Promote from Within

In spite of an increase in layoffs, employers are struggling to find qualified applicants. When seeking a solution, consider heeding advice that works for many situations: Search within the organization. Promoting from within can shorten fill times, lengthen employee tenure, energize employees and reduce turnover.

Career development is a primary attractor for both job seekers and current employees. Eli Lilly and Company, a pharmaceutical firm with over 40,000 employees worldwide, uses internal promotion and career movement to meet ongoing needs for quality employees and timely project completion as well as the organization’s long-term needs to develop potentials for future leadership roles.

Using a career center for testing and determining aptitudes, Eli Lilly assigns employees based on two or three experiences in their original function or department, such as human resources, sales or accounting, and a rotation through other areas of the company, like legal, government affairs or purchasing.

“The company and individuals benefit,” says Susan Burleigh, senior recruiting and staffing associate at Eli Lilly. “As a result, individuals with significant experience move into senior leadership positions. Line employees get a clear picture of the people side of the business, especially regarding policies and procedures and how to manage people, and staff employees gain appreciation for financial and line responsibilities.”

“It is fun to do something totally different,” she adds. “We have less burnout, lower turnover and better trained employees through our process of internal career movement and promotion.”

Traditionally, only fast-trackers receive additional training and stretch assignments to ready them for in-house opportunities. To expand the internal talent pool, try this simple exercise and follow up as the results suggest. Ask managers to list their direct reports and take 15 to 30 minutes to reflect on each one’s strengths and weaknesses. They should list only skills that are lacking to the degree that this omission prevents the manager from suggesting the individual for a lateral or upward promotion. Human resources or the training staff should gather and analyze the results. They should then create a grid of the results, being sure to ask for clarification when combining what appear to be similar skills.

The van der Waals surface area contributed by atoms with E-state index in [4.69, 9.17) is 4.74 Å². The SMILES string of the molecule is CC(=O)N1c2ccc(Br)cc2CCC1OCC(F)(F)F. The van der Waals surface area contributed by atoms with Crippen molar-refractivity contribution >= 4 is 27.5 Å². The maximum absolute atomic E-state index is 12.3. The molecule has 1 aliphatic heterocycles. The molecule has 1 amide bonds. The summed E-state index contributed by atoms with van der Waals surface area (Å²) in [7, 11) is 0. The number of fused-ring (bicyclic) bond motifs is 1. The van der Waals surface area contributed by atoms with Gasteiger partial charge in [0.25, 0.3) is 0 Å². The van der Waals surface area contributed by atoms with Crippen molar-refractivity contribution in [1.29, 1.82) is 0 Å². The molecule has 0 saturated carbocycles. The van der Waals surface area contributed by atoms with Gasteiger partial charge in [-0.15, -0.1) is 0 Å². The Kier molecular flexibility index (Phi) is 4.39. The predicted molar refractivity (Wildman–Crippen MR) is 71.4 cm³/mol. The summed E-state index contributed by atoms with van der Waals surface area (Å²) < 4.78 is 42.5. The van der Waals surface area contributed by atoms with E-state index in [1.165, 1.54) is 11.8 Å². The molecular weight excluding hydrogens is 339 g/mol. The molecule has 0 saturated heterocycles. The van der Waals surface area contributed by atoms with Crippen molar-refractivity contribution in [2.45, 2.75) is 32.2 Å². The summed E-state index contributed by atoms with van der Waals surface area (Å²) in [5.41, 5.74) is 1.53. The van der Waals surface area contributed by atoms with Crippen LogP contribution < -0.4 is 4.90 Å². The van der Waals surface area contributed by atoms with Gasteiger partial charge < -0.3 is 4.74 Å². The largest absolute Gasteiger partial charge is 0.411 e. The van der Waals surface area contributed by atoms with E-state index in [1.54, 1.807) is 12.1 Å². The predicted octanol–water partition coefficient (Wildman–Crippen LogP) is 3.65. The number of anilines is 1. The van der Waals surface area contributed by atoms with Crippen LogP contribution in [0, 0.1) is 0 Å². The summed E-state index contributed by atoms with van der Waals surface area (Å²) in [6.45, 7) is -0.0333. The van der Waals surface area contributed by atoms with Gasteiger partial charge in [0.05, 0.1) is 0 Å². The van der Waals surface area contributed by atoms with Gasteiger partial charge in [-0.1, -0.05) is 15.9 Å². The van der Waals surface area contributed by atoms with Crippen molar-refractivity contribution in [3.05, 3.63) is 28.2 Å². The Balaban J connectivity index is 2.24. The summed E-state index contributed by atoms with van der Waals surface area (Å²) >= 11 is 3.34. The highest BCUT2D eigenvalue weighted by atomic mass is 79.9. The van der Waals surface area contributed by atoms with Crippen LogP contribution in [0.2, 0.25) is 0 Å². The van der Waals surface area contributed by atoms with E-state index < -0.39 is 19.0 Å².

Some individuals will require function-specific skill enhancements. Chances are good, however, that four areas of need will emerge as existing throughout the organization: written and verbal communication, conflict resolution, team skills, and managing or influencing others. It would not be surprising to find that current managers also lack these four skills. An appropriate training program and plan can be implemented.

Smart employers don’t settle when it comes to hiring. Many employers have learned that if they post internal job openings, they will spark the interest of internal candidates, who may be far more interested in certain highly technical, niche positions than external candidates. And internal candidates may be the best kind because of their knowledge of the organization’s industry, market and culture. Augmenting an internal candidate’s skill set may be easier and results in a shorter learning curve than bringing in an external candidate who doesn’t know the organization’s environment and client base.